Back to the initial question, yes, it is correct to patch it like that and you can be sure that the FileStream will be disposed of. Managing the lifetime of resources (like a file stream) was the main reason we came up with the idea of a resource provider. Your example shows nicely howto tie the lifetime of such a resource to an observable with the Using (Provider) [Observable] region. I should however mention that you could’ve skipped the resource provider entirely in this example with the Using [Observable] region.

Regarding async/await in VL. Yes, please open a quest in the VL-Language repository. For example introducing Await as a node shouldn’t be too hard, we can indeed rely on the C# compiler doing the heavy lifting, but the implications of such a feature are quite vast.

@sebl no, it does not block. Even though the patches inside the New and Using regions are executed on the main thread (the moment the HoldLatest node subscribes), the resulting serialization task wrapped in an observable will complete at a later time. The serialization will probably (not necessarily, depends on the library) run on a different thread. Once it completes, the used file stream will be disposed of.

@tonfilm
I’d not recommend using the AsyncTask region and waiting on the result inside as a replacement:

  1. It creates two tasks, one doing the actual work, the other just waiting on it and blocking the thread executing it.
  2. It could be that the async method being called is thread affine (for example expects to be called on the UI thread having a message pump) - in that case the whole thing would not work at all and probably crash.

@velcrome
The Provider was indeed our invention, tackling the problem of managing the lifetime of a resource, especially when resources depend on each other and/or many consumers need it.
In the grander scheme of things like tasks and observables - well from a theoretical perspective they could all be seen as monads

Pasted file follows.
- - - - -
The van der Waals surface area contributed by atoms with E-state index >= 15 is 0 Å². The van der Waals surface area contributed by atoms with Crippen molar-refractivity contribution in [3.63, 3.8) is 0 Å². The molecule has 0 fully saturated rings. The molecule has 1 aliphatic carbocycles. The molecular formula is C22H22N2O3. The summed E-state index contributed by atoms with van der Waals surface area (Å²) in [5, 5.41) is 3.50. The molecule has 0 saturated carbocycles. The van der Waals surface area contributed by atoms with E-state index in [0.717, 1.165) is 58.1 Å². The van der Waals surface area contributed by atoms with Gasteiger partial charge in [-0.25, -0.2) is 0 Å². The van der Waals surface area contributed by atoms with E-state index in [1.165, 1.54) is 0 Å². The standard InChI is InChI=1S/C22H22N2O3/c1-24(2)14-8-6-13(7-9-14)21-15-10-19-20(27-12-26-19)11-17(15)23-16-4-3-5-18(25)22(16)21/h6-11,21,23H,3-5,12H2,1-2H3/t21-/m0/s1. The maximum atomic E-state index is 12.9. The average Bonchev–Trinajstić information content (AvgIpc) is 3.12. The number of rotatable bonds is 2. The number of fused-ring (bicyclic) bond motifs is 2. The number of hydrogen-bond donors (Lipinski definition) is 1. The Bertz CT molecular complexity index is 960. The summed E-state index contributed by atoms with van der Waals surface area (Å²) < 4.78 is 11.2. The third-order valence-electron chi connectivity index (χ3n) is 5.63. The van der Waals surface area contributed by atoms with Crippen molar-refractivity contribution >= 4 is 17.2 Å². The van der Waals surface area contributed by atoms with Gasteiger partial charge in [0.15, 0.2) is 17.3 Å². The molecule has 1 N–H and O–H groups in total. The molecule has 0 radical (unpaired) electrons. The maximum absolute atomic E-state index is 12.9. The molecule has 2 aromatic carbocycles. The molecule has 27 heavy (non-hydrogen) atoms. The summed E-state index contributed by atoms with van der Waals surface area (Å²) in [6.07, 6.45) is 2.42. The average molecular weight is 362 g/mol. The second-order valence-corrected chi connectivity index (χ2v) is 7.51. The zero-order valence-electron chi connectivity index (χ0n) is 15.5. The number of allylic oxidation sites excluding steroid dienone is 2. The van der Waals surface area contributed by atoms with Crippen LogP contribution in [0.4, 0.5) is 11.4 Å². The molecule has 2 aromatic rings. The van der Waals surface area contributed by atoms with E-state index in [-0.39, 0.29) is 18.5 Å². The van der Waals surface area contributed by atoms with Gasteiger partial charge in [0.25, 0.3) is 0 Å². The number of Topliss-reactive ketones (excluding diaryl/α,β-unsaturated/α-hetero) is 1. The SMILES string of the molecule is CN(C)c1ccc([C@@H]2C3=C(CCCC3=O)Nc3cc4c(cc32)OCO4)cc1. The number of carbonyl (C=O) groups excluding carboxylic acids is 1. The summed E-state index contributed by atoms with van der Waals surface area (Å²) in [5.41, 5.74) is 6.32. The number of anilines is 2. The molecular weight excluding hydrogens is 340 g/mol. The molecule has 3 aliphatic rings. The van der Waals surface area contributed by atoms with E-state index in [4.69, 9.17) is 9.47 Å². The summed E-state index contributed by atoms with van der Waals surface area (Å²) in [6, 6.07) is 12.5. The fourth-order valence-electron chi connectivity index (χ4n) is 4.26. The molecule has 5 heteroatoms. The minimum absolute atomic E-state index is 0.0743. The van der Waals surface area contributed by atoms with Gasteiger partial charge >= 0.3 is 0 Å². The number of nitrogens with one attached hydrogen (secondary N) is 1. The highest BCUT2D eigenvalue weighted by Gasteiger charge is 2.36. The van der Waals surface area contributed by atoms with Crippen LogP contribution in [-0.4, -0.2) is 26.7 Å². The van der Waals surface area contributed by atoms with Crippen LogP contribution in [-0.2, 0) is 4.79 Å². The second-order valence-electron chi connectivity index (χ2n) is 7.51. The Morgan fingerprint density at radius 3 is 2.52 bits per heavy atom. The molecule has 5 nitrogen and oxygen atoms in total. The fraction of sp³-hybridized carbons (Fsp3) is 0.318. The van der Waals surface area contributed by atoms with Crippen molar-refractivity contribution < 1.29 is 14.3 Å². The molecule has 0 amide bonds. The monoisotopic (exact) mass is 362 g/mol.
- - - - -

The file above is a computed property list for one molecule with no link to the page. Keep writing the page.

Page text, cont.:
• Task<T> with (return = FromResult, bind = ContinueWith)
  • Observable<T> with (return = Return, bind = SelectMany)
  • Provider<T> with (return = Return, bind = Bind)

allowing you to chain computations. Equipped with some operators (like Using (Provider) or ToObservable [Task]) you can even combine them as seen in this example. Note however that not all directions necessarily make sense. For example I’d have no clue what an operator going from Task<T> to Provider<U> would accomplish or even how to implement it without blocking the calling thread.

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Hello @Elias,

thank you very much for the explanations and clarifying the matter!
I’m happy to hear, that blocking the thread just for waiting for the task is not the way to go.

We’ll continue here:

Best,
Anton

2 Likes

I understand that numerous topics got discussed here:

  • Translating the C# code to VL with its current ways of expression in order to achieve the same behavior.
  • For that sake, these topics were discussed:
    • Lifetime management
    • Threads
  • For that sake, these abstractions/technologies were discussed:
    • Tasks (aka futures or promises)
    • Providers
    • Observables
    • The interplay of these and some particular regions
    • On a more theoretical level Monads came up, as these 3 types actually can be classified in that way
  • But also on another level new ways of expression got asked for
    • in particular, a way to express a certain kind of Coroutine:
      • the Coroutine that handles Tasks via the async/await pattern in C# and how that could look like in VL

Regarding that Coroutine issue and the particular async/await:
I will try to summarize the ideas we had in the past to this way of expression. @tonfilm and @Elias already addressed this already briefly. When done right we’d get yield return in the same go.
Give me a moment to write this down.

In another explanatory issue, I’d like to address different evaluation strategies that vvvv users had the pleasure to use secretly:

  • Call by need: vvvv beta. Only compute a node if its output data is needed by other nodes (or if AutoEvaluate is on). Aka lazy evaluation
  • Call by value: VL. aka strict evaluation. Always evaluate everything inside a patch. If you want to optimize that: use constructs like Cache to avoid unnecessary computations.
  • Call by future: Kick off a computation that at some point returns and hands over a result. Define how to react then.

Regarding futures, it is worth noting that

  • both Tasks and Observables have the ability to express asynchronous computations:
    • Task will return one value when done
    • Observables are able to push us several values in the future
  • we currently have better support for Observables which can express more
  • we currently work with Regions (like Foreach [Reactive]) that define the continuation patches (regions make my patch look deep)
  • we’d like to support Coroutines in order to flatten that out